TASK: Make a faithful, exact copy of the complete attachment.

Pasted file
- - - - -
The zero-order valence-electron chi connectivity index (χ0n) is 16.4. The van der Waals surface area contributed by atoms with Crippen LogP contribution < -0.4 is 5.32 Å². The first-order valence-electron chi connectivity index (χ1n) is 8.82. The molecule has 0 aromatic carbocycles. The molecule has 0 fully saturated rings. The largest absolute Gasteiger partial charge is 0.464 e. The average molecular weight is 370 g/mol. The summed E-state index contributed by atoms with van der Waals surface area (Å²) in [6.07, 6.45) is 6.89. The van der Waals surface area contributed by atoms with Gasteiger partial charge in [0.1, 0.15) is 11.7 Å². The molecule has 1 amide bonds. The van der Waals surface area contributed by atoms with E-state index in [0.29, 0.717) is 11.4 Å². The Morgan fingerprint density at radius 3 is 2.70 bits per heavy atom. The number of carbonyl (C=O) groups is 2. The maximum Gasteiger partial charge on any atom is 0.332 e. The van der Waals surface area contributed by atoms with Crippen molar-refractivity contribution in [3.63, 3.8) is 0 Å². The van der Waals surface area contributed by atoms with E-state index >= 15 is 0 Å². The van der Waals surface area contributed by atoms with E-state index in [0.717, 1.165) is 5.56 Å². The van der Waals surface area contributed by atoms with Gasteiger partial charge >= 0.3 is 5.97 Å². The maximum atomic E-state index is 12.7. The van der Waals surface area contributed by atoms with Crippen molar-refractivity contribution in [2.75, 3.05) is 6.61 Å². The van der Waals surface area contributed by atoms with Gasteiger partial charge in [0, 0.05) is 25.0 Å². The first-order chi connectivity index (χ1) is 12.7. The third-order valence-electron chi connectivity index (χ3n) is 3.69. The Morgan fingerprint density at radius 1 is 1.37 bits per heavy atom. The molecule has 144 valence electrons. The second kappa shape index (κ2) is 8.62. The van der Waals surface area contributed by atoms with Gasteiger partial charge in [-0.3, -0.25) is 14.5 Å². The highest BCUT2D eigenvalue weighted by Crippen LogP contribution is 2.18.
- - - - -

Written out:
The zero-order valence-electron chi connectivity index (χ0n) is 16.4. The van der Waals surface area contributed by atoms with Crippen LogP contribution < -0.4 is 5.32 Å². The first-order valence-electron chi connectivity index (χ1n) is 8.82. The molecule has 0 aromatic carbocycles. The molecule has 0 fully saturated rings. The largest absolute Gasteiger partial charge is 0.464 e. The average molecular weight is 370 g/mol. The summed E-state index contributed by atoms with van der Waals surface area (Å²) in [6.07, 6.45) is 6.89. The van der Waals surface area contributed by atoms with Gasteiger partial charge in [0.1, 0.15) is 11.7 Å². The molecule has 1 amide bonds. The van der Waals surface area contributed by atoms with E-state index in [0.29, 0.717) is 11.4 Å². The Morgan fingerprint density at radius 3 is 2.70 bits per heavy atom. The number of carbonyl (C=O) groups is 2. The maximum Gasteiger partial charge on any atom is 0.332 e. The van der Waals surface area contributed by atoms with Crippen molar-refractivity contribution in [3.63, 3.8) is 0 Å². The van der Waals surface area contributed by atoms with E-state index >= 15 is 0 Å². The van der Waals surface area contributed by atoms with E-state index in [0.717, 1.165) is 5.56 Å². The van der Waals surface area contributed by atoms with Gasteiger partial charge >= 0.3 is 5.97 Å². The maximum atomic E-state index is 12.7. The van der Waals surface area contributed by atoms with Crippen molar-refractivity contribution in [2.75, 3.05) is 6.61 Å². The van der Waals surface area contributed by atoms with Gasteiger partial charge in [0, 0.05) is 25.0 Å². The first-order chi connectivity index (χ1) is 12.7. The third-order valence-electron chi connectivity index (χ3n) is 3.69. The Morgan fingerprint density at radius 1 is 1.37 bits per heavy atom. The molecule has 144 valence electrons. The second kappa shape index (κ2) is 8.62. The van der Waals surface area contributed by atoms with Gasteiger partial charge in [-0.3, -0.25) is 14.5 Å². The highest BCUT2D eigenvalue weighted by Crippen LogP contribution is 2.18.